China prohibits businesses and government agencies from discriminating against individuals on the basis of disability. The landmark Law on the Protection of Persons with Disabilities (PDF) became law in 1990, two years before the U.S. Americans with Disabilities Act (ADA).
The law was written long before the internet became a common technology. As a result, the Law on the Protection of Persons with Disabilities doesn’t include technical criteria for web accessibility, and it doesn’t mention the Web Content Accessibility Guidelines (WCAG).
However, China does have technical standards for web accessibility — and those standards are based on an early version of WCAG. To build a digital compliance strategy, here’s what you need to know.
Does China require website accessibility?
All public and private sector organizations must comply with the Law on the Protection of Persons with Disabilities, but digital accessibility isn’t explicitly required.
Potential penalties for noncompliance:
- People with disabilities have the right to file complaints about alleged offenses.
- “Organizations of persons with disabilities" have the right to ask the government to investigate alleged offenses.
- People with disabilities may resort to litigation, and “disciplinary measures shall be taken against the people in charge [of the offending organization[ and others directly responsible.”
While the Law on the Protection of Persons with Disabilities has fairly strong wording, it has not been applied to websites, mobile apps, or other online content.
China’s Voluntary Web Accessibility Standard
With that said, public and private sector websites are encouraged to conform with China’s Voluntary Web Accessibility Standard. As the name implies, the standard is voluntary — there’s no penalty for nonconformance.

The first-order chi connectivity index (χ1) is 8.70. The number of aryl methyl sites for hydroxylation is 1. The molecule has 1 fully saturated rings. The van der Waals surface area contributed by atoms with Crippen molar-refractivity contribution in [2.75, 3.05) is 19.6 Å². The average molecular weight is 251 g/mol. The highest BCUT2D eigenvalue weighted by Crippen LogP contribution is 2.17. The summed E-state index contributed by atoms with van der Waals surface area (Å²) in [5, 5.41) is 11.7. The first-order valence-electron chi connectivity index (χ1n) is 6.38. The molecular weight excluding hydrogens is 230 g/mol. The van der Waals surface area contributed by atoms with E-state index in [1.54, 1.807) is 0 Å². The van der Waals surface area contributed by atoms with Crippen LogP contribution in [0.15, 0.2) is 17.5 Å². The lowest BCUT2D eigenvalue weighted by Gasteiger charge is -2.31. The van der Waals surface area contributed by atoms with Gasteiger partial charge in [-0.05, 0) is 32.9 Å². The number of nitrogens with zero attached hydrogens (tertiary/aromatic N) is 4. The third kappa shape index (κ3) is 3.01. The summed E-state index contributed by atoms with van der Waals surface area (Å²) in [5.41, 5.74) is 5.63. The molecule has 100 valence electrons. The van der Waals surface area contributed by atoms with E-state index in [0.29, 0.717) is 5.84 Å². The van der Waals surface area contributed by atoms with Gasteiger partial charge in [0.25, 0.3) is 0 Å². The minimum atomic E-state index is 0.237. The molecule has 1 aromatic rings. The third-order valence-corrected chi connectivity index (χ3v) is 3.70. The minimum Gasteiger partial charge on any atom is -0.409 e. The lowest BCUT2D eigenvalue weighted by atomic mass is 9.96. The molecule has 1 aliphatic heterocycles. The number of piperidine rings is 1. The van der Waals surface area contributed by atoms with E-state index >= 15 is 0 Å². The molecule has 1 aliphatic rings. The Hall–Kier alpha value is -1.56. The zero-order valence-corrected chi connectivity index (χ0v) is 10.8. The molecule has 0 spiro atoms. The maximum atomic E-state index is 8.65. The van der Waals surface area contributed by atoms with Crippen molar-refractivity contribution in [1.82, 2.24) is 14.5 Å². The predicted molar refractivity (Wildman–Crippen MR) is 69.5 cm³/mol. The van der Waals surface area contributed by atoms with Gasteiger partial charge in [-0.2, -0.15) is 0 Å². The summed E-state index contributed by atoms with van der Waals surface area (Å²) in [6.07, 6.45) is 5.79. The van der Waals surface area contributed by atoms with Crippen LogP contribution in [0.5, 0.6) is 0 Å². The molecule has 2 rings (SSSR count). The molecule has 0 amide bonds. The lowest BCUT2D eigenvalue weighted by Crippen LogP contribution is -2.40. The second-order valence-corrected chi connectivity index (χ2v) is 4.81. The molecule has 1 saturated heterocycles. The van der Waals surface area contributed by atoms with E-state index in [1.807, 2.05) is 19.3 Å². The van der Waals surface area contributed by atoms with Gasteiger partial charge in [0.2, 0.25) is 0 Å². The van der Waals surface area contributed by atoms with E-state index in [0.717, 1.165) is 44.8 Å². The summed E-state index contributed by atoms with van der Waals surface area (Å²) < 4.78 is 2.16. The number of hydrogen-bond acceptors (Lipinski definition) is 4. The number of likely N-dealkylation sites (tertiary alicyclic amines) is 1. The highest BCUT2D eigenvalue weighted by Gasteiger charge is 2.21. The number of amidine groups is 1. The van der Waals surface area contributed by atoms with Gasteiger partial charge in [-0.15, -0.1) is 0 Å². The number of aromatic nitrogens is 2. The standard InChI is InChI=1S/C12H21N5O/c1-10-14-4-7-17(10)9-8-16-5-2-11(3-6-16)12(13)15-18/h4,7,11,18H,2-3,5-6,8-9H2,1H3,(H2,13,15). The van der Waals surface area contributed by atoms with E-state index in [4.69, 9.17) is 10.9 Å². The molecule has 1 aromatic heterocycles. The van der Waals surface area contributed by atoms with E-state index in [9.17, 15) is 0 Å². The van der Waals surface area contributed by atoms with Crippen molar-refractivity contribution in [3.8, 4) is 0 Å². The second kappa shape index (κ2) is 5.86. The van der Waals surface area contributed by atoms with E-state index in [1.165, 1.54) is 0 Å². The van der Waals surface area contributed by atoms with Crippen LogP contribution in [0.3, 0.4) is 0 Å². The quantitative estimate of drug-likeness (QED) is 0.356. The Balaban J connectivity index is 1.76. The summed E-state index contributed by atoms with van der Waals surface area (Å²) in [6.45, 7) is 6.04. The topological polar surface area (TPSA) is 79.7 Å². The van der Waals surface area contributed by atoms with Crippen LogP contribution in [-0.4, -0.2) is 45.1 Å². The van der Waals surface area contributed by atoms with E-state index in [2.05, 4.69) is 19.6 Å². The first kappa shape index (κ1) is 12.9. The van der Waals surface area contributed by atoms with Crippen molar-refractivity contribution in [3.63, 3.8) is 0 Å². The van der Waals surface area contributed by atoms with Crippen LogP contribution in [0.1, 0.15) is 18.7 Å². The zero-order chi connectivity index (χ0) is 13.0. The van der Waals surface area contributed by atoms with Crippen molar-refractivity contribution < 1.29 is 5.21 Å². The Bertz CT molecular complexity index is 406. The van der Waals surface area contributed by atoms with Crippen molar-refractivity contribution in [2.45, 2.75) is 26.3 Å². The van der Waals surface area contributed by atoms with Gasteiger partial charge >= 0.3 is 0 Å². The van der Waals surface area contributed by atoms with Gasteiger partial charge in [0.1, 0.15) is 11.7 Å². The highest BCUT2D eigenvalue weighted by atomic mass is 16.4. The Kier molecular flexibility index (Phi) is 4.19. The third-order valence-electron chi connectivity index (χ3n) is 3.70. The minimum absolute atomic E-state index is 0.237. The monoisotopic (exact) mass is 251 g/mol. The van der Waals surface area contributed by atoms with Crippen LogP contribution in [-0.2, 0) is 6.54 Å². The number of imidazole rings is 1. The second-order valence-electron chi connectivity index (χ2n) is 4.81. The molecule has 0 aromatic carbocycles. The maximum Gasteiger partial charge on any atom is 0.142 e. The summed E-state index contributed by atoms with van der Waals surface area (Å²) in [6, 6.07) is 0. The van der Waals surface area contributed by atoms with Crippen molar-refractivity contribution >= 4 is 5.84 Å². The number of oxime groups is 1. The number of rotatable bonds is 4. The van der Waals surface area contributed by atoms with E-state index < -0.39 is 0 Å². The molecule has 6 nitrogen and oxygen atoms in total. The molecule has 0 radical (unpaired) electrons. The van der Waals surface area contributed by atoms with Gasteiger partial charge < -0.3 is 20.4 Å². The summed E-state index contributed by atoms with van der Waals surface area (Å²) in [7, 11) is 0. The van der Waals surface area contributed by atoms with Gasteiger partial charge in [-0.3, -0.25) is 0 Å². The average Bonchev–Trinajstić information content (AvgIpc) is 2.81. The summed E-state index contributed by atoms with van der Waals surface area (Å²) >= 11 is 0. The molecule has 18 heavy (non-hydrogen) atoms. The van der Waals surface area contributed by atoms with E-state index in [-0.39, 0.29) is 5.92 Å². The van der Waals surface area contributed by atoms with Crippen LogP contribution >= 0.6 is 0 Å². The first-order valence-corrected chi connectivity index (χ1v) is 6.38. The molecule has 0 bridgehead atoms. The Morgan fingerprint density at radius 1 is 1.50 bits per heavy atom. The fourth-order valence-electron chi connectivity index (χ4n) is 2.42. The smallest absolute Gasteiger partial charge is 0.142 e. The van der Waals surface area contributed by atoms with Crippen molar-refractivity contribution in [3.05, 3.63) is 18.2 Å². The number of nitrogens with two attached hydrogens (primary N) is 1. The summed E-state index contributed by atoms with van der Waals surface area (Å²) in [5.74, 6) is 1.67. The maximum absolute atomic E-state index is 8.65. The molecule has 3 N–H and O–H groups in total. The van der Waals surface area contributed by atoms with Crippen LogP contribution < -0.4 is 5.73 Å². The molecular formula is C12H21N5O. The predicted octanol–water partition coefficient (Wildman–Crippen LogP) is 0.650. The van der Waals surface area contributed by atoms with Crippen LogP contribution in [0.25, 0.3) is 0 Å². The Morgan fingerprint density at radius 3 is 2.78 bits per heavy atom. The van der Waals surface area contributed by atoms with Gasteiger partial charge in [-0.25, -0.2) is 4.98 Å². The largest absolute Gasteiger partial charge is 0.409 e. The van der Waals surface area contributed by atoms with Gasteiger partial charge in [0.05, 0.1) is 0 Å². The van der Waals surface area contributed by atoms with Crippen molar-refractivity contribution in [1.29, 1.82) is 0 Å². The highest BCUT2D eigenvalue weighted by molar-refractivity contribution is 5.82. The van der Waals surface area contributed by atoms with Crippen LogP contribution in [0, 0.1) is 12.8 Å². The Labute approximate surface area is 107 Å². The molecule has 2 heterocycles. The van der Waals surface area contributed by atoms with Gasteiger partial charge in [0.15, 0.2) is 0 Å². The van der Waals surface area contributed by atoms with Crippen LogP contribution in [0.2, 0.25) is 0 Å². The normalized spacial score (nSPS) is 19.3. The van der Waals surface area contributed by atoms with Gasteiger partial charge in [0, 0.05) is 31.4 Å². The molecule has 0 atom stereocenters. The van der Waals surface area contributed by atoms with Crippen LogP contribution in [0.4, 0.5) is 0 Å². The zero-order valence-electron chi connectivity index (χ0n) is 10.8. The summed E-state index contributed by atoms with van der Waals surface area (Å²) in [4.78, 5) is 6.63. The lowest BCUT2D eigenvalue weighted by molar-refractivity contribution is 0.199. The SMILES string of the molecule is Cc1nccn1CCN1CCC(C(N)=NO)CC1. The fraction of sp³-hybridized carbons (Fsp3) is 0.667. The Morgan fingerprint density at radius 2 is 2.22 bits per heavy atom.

Published in 2008, the Voluntary Web Accessibility Standard is based on WCAG version 2.0. That’s the same version of WCAG used by the United States for the Revised Section 508 Standards, which apply to government agencies and their contractors.
The Voluntary Web Accessibility Standard was developed by the Ministry of Industry and Information Technology (MIIT) and the China Communications Standardization Association.
Forming a Digital Compliance Strategy for Web Accessibility
While China’s laws may not apply directly to websites, businesses that operate in China have strong incentives to provide accessible content:
- An estimated 6.2% of China’s population (PDF) have at least one disability. This may be a low estimate — in the United States, the Centers for Disease Control and Prevention estimate that 1 in 4 adults live with a disability.
- The best practices of accessibility can enhance search engine optimization (SEO) and improve user engagement.
- For international businesses, following the latest version of WCAG can improve compliance with most international non-discrimination laws. That includes Title II and Title III of the ADA, the European Union’s European Accessibility Act (EAA), Australia’s Disability Discrimination Act (DDA), and other regulations.
It’s important to remember that accessible design is simply good web design — when your content is predictable, operable, understandable, and robust, every user benefits. Your code is cleaner, which means lower long-term costs for managing and updating your content.
Providing a Better Experience for Users with Disabilities
WCAG contains dozens of success criteria, pass-or-fail statements that can be used to test for accessibility. Those success criteria are organized into three levels of conformance:
- Level A criteria are the least strict, but most essential.
- Level AA criteria are widely considered to be a reasonable standard for most websites.
- Level AAA criteria are strict, and may not be achievable for certain types of content.
To conform with China’s Voluntary Web Accessibility Standard — and various other international specifications — you should aim for Level AA conformance with the latest version of WCAG.
For long-term digital compliance, you’ll need a sustainable testing strategy. You should also publish an accessibility statement outlining your goals and achievements.
While web accessibility can seem intimidating at first, WCAG is based on simple principles. By incorporating those principles into your process, you can become self-sufficient — and provide every visitor with a better experience.
For additional guidance, visit our Compliance Roadmap for educational resources and free self-evaluation tools. To find out whether your website conforms with WCAG, start with a free, confidential website accessibility report.